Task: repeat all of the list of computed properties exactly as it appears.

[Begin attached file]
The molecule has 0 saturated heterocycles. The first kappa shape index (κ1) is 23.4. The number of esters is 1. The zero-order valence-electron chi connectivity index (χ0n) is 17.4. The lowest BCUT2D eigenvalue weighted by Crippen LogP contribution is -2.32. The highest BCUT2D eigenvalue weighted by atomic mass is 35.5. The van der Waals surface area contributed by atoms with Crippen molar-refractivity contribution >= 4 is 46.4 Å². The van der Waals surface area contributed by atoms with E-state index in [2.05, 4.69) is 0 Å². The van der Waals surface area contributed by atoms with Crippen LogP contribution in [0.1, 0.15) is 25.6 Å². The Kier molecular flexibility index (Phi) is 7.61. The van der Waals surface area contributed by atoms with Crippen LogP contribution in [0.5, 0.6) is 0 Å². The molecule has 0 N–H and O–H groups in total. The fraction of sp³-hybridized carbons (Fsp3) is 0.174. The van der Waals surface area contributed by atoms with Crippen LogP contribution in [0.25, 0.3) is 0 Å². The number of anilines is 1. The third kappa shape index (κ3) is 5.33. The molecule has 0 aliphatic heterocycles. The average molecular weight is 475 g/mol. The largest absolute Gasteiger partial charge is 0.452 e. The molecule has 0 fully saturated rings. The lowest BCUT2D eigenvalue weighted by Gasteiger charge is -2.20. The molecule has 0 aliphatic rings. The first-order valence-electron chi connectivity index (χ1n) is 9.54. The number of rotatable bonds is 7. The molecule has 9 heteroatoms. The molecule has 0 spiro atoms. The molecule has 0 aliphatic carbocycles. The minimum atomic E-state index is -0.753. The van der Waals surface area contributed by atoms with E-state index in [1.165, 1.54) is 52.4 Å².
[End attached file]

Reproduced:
The molecule has 0 saturated heterocycles. The first kappa shape index (κ1) is 23.4. The number of esters is 1. The zero-order valence-electron chi connectivity index (χ0n) is 17.4. The lowest BCUT2D eigenvalue weighted by Crippen LogP contribution is -2.32. The highest BCUT2D eigenvalue weighted by atomic mass is 35.5. The van der Waals surface area contributed by atoms with Crippen molar-refractivity contribution >= 4 is 46.4 Å². The van der Waals surface area contributed by atoms with E-state index in [2.05, 4.69) is 0 Å². The van der Waals surface area contributed by atoms with Crippen LogP contribution in [0.1, 0.15) is 25.6 Å². The Kier molecular flexibility index (Phi) is 7.61. The van der Waals surface area contributed by atoms with Crippen LogP contribution in [0.5, 0.6) is 0 Å². The molecule has 0 N–H and O–H groups in total. The fraction of sp³-hybridized carbons (Fsp3) is 0.174. The van der Waals surface area contributed by atoms with Crippen LogP contribution in [0.25, 0.3) is 0 Å². The number of anilines is 1. The third kappa shape index (κ3) is 5.33. The molecule has 0 aliphatic heterocycles. The average molecular weight is 475 g/mol. The largest absolute Gasteiger partial charge is 0.452 e. The molecule has 0 fully saturated rings. The lowest BCUT2D eigenvalue weighted by Gasteiger charge is -2.20. The molecule has 0 aliphatic rings. The first-order valence-electron chi connectivity index (χ1n) is 9.54. The number of rotatable bonds is 7. The molecule has 9 heteroatoms. The molecule has 0 spiro atoms. The molecule has 0 aliphatic carbocycles. The minimum atomic E-state index is -0.753. The van der Waals surface area contributed by atoms with E-state index in [1.165, 1.54) is 52.4 Å².